Since area(*T*_{1}) < area(*S*) < area(*T*_{2}) we find that, for small θ,

\( \frac{1}{2}\sin\theta < \frac{1}{2}\theta < \frac{1}{2}\tan\theta \, . \)

(Recall that tan(θ) = sin(θ)/cos(θ).) If this is true then multiplication by two gives sin(θ) < θ < tan(θ). Take the reciprocals of each term will reverse the inequalities, e.g. 2 < 3 while 1⁄2 > 1⁄3. It follows that

\( \frac{1}{\sin \theta} > \frac{1}{\theta} > \frac{\cos\theta}{\sin\theta} \, . \)

Since θ is small, and so less than π/2 radians, i.e. 90°, it follows that sin(θ) > 0. We can multiply through by the positive quantity sin(θ) without changing the inequalities; whence:

\( 1 > \frac{\sin\theta}{\theta} > \cos\theta \, . \)

This tells us that for very small θ, sin(θ)/θ is less than 1, but is bigger than cos(θ). However, as θ becomes smaller, cos(θ) becomes bigger and gets closer to 1 (see the cosine graph). The inequality tells us that sin(θ)/θ is always less than 1 and more than cos(θ); but as θ becomes smaller, cos(θ) gets closer to 1. So, sin(θ)/θ is sandwiched, or squeezed, between 1 and cos(θ) as θ becomes smaller and smaller. Obviously, the number 1 is fixed, and so as θ becomes smaller and smaller, cos(θ) forces sin(θ)/θ to move closer and closer to 1. This is made precise by the so-called sandwich theorem, also known as the squeeze theorem.

Limit of [cos(θ) – 1]/θ as θ → 0

The last section enables us to calculate this new limit easily. We find that

\( \lim_{\theta \to 0} \left(\frac{\cos\theta - 1}{\theta}\right) = \lim_{\theta \to 0} \left[ \left( \frac{\cos\theta - 1}{\theta} \right) \left( \frac{\cos\theta + 1}{\cos\theta + 1} \right) \right] = \lim_{\theta \to 0} \left( \frac{\cos^2\theta - 1}{\theta(\cos\theta + 1)} \right) . \)

The well-known identity sin2θ + cos2θ = 1 tells us that cos2θ – 1 = –sin2θ. Using this, the fact that the limit of a product is the product of the limit, and the result from the last section, we find that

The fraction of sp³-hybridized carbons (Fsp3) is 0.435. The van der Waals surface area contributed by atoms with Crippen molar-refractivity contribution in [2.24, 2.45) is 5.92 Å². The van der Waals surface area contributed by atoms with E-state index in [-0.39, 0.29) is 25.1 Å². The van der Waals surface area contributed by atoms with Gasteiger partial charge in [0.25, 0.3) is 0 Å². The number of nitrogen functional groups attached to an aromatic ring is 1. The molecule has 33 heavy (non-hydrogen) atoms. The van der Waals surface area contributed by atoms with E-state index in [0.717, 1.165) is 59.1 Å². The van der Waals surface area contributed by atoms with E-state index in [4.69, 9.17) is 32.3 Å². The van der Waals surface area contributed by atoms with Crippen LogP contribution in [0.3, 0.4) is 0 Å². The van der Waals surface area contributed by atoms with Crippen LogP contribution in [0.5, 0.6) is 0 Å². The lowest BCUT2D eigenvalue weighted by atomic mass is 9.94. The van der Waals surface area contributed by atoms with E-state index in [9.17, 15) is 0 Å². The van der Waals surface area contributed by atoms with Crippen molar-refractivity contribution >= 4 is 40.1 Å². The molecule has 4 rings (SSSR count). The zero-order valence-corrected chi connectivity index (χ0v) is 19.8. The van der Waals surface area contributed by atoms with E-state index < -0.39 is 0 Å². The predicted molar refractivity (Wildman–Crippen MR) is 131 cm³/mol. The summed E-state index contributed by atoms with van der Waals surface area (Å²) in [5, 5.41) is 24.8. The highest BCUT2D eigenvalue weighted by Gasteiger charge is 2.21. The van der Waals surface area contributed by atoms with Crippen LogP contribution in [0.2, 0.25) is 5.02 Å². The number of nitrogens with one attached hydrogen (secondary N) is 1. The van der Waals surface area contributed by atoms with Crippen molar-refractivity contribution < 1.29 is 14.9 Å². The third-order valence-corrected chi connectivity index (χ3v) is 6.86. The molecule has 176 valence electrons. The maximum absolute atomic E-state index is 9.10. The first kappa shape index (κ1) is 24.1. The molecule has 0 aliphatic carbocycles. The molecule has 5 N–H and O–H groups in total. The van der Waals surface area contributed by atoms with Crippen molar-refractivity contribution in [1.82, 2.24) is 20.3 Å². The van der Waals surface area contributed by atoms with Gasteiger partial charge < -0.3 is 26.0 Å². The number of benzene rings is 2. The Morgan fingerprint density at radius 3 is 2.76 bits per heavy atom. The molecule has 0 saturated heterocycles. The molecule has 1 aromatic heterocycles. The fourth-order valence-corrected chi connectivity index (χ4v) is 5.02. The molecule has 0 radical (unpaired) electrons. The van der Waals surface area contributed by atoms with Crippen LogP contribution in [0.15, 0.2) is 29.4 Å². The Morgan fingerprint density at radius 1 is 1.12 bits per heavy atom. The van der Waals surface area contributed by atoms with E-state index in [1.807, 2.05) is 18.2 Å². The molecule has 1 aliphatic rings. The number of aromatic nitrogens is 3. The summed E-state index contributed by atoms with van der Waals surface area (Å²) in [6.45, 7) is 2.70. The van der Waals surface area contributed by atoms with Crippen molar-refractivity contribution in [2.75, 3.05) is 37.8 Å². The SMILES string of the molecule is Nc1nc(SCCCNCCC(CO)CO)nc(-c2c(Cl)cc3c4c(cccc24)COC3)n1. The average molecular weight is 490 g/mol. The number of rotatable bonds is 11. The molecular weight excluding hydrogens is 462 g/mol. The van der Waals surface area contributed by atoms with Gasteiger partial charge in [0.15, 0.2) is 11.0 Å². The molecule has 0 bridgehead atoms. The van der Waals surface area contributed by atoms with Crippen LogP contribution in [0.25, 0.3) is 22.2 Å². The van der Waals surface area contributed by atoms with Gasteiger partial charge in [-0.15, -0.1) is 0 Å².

\( \lim_{\theta \to 0} \left(\frac{\cos\theta - 1}{\theta}\right) = \lim_{\theta \to 0} \left( \frac{-\sin^2\theta}{\theta(\cos\theta+1)} \right) = \lim_{\theta \to 0} \left( \frac{-\sin\theta}{\theta}\right) \times \lim_{\theta \to 0} \left( \frac{\sin\theta}{\cos\theta + 1} \right) = (-1) \times \frac{0}{2} = 0 \, . \)

Derivative of the sine function

To calculate the derivative of the sine function, sin(θ) we use first principles. By definition:

\( \frac{\operatorname{d}}{\operatorname{d}\!\theta}\,\sin\theta = \lim_{\delta \to 0} \left( \frac{\sin(\theta + \delta) - \sin \theta}{\delta} \right) . \)

Using the well-known angle formula sin(α+β) = sin(α)cos(β) + sin(β)cos(α) and the two limits from this section and this section, we find that

\( \frac{\operatorname{d}}{\operatorname{d}\!\theta}\,\sin\theta = \lim_{\delta \to 0} \left( \frac{\sin\theta\cos\delta + \sin\delta\cos\theta-\sin\theta}{\delta} \right) = \lim_{\delta \to 0} \left[ \left(\frac{\sin\delta}{\delta} \cos\theta\right) + \left(\frac{\cos\delta -1}{\delta}\sin\theta\right) \right] = (1\times\cos\theta) + (0\times\sin\theta) = \cos\theta \, . \)

Derivative of the cosine function

To calculate the derivative of the cosine function, cos(θ) we use first principals. By definition: